Anatomy of a Preference (Pre-2017 Version)


What is worse than your customer filing for bankruptcy?  Having to give back the payments you collected in the three months before they filed.   The theory behind the preference sections of the bankruptcy code are sound - equal distribution to all.  In practice that is not how they are enforced.  Defending against the pursuit and recovery of alleged preferential payments could cost creditors more than their initial claim for the outstanding receivables when a customer initially seeks bankruptcy protection.

This module will present the steps the credit professional can take to build a strong defense against preference claims and minimize the cost of legal fees.  Practicing good Credit Department Hygiene and knowing your customers and their payment patterns and how they align with the allowable defenses of a preference, can better the creditor's position for a strong defense.

After successful completion of this module the student will understand the keys to a good defense against a preference claim, steps to take when a customer files bankruptcy, the elements of a preference, the Demand Letter, Statute of Limitations regarding preference claims, Contemporaneous Exchange, Ordinary Course of Business, and Subsequent New Value.

Speaker Bio:

Val Venable, CCE has been the America’s Credit Manager for SABIC Innovative Plastics, formerly GE Plastics, since 2000 with responsibilities for credit, collections and risk management in five countries. She manages a portfolio consisting of over 50,000 accounts with customers in just about every industry including automotive, consumer products, chemicals, net media and the industrial and construction arenas.  With over 25 years experience as a credit manager, Ms Venable has worked in the Aerospace, Steel and Metals and Marine industries, both domestic and international.  She has lead education sessions at the NACM Credit Congress and the Metals and Steel, and the Food Services Industry Day Groups and has addressed various CFDD Affiliates.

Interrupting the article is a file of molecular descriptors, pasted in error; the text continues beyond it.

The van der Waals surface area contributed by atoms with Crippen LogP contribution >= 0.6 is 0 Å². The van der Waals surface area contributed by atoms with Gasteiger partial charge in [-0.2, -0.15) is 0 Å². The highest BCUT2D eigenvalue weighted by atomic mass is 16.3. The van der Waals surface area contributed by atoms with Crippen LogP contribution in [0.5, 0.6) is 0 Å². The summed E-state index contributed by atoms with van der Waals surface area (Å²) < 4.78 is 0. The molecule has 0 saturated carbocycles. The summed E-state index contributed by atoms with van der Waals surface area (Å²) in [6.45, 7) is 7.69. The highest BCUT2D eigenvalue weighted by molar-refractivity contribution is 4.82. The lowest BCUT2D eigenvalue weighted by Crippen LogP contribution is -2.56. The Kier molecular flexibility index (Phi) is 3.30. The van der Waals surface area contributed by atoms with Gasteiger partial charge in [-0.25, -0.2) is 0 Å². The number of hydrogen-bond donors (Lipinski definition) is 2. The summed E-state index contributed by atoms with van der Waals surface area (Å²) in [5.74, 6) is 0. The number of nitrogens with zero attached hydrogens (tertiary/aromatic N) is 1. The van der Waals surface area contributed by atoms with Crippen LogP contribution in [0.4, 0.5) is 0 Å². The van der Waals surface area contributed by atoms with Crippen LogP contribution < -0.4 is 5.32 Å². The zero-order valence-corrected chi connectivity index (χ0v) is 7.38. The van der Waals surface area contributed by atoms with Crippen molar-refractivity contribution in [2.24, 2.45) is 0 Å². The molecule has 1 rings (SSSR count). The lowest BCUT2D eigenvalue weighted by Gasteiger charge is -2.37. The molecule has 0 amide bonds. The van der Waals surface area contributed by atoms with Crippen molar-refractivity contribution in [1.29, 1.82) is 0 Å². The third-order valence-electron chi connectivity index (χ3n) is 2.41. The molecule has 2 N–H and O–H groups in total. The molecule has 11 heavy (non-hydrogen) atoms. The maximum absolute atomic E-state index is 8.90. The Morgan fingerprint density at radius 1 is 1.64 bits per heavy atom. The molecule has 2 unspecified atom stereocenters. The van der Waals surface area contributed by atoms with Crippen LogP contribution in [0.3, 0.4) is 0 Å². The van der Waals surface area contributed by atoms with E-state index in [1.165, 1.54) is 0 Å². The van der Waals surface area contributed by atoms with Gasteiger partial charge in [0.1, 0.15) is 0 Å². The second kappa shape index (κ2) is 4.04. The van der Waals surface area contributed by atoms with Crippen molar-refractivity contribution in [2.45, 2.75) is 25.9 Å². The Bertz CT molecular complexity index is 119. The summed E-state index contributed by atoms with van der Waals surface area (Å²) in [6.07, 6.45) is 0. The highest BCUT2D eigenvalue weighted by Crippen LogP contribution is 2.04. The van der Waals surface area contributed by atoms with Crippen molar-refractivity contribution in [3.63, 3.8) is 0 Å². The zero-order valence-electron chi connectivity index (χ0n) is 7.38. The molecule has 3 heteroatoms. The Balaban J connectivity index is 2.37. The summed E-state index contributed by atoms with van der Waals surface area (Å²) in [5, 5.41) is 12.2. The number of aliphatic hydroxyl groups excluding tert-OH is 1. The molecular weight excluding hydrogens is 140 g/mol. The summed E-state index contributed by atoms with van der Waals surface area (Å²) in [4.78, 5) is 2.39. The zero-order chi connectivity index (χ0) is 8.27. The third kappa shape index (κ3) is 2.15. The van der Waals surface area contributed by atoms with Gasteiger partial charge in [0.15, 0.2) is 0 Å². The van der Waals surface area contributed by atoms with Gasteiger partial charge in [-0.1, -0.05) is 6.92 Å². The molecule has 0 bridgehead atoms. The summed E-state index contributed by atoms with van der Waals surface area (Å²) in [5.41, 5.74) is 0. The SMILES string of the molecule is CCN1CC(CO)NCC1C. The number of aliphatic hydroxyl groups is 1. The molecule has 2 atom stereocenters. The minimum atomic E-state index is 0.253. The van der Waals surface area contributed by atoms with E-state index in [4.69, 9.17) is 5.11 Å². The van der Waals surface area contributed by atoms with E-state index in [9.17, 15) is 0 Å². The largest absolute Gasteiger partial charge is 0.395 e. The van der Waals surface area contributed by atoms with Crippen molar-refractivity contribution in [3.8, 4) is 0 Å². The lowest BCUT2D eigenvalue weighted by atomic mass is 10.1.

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Quiz Attempt 1
10 Questions
10 Questions This is your first of 2 quiz attempts. If you pass, you can proceed to earn your credit. If you fail, you can proceed to Quiz Attempt 2.
Quiz Attempt 2
10 Questions
10 Questions This is your last quiz attempt. If you pass, you can proceed to earn your credit. If you fail, please contact
0.10 CEU credits  |  Certificate available
0.10 CEU credits  |  Certificate available